“I used to think I was the strangest person in the world but then I thought there are so many people in the world, there must be someone just like me who feels bizarre and flawed in the same ways I do. I would imagine her, and imagine that she must be out there thinking of me too. Well, I hope that if you are out there and read this and know that, yes, it’s true I’m here, and I’m just as strange as you.” – Frida Kahlo
I first heard of the concept of “otherness” in my second year in the University. While studying Literature of the Commonwealth, I’d come to learn terms like the empire, the center, the other, the hegemony and many other terms that would make me try to understand where I fit in in the grand scheme of things. In my third year, I’d go on to major in Literature. I found myself more drawn to Literature of the Other, everything but the West, save for Shakespeare’s plays and Sonnet 116 and Robert Burns’ “A Red Red Rose” (Understandably, I’m a hopeless romantic). I got lost in R.K Narayan, V. S Naipaul and Derek Walcott. I loved some American literature, but only African-American literature. I knew a handful of Negro spirituals and I loved “Sister Becky’s Pickaninny”. Richard Wright’s Black Boy was too sad for me but I loved Maya Angelou’s poems. Of course I loved African Literature. I loved the worlds and the struggles captured. I loved the otherness of New Nigerian writers, especially those who lived in the diaspora. They were “Other” too.
In my own defense, I had never seen snow, so there was no way I could relate to Western Literature, it didn’t matter that I had seen Home Alone a zillion times. But I guess my love for other was really deep-rooted. To start with, I had never been able to fit in. In school I could never quite fit in, even though I had friends. For most part, I was always the youngest or the oldest (yeah, catechism). Even when I had friends I could never keep them. At first I had a mild form of persecution complex and “Everybody Hates Gbemi” days but I soon realized that I would never be mainstream enough to fit into anyone’s ideas of who or what I should be.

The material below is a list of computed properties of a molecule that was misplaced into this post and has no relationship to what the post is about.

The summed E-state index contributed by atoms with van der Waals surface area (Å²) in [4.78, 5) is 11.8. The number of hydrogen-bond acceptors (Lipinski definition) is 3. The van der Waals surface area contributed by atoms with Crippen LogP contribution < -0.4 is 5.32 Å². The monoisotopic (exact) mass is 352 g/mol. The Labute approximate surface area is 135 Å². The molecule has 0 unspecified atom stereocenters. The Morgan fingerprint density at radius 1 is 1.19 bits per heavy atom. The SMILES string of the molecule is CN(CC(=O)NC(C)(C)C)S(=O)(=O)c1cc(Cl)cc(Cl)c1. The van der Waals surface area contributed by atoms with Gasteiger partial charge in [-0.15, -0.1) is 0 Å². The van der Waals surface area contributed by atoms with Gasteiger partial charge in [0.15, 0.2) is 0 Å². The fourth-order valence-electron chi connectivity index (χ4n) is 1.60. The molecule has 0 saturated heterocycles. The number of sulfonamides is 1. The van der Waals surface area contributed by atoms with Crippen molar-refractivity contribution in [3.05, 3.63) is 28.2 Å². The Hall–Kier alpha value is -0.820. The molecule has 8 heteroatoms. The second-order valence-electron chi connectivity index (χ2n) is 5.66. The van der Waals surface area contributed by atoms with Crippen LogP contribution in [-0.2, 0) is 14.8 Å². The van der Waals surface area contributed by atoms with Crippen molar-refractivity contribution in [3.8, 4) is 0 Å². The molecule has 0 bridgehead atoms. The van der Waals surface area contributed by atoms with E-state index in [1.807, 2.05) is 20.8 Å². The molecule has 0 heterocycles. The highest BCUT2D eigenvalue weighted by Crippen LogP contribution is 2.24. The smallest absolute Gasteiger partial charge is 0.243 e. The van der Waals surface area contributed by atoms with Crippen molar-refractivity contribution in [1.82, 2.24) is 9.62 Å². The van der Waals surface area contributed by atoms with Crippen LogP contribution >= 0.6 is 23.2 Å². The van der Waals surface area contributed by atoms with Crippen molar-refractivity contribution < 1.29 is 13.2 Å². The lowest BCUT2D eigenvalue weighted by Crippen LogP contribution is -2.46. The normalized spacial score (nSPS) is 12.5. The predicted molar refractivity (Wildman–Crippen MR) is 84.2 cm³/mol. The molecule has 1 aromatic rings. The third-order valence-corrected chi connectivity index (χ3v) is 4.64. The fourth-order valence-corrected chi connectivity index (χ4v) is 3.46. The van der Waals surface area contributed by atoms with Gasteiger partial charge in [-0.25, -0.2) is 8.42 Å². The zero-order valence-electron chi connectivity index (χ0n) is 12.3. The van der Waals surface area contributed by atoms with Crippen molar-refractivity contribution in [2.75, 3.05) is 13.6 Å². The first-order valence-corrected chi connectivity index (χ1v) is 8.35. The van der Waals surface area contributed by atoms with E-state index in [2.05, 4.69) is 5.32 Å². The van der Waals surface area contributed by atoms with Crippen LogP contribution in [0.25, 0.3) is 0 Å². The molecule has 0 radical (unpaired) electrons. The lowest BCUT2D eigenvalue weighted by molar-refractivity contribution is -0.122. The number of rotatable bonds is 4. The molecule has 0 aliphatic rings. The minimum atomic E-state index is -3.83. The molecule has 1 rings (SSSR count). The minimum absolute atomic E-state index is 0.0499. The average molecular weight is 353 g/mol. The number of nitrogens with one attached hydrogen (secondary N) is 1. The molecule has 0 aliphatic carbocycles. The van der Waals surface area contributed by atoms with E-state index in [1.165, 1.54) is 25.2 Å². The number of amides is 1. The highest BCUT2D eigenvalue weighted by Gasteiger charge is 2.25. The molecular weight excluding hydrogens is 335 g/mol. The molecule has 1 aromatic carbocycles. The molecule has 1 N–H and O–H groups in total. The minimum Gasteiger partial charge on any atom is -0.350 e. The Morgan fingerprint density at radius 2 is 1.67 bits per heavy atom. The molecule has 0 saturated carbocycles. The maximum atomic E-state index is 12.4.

And that’s okay.
The fear of the freedom of choice to chart our own paths and make our own choices is the reason we all hide under societal norms and religious practices. They take the burden of choice away from us by defining what we should do and who we should be. So in the end, we are all homogeneous – same hair, same choices, same careers, and same partners and so on. It’s easier that way – when we all walk on the same street it’s hard to miss your way. Or that’s what it seems like.
But some paths are crooked and beautiful, and that’s how God made them. Not all of us should be mainstream- some of us were made to walk the side lines and maybe even backroads. But as long as we know where we’re headed and why, we can learn to trust our intuition. The beauty and genius of being different is in the fact that there are over 7 billion of us here. If God wanted us all to be the same thing, He wouldn’t even have made Esau and Jacob to be totally different people. Trust your path. Embrace your Otherness.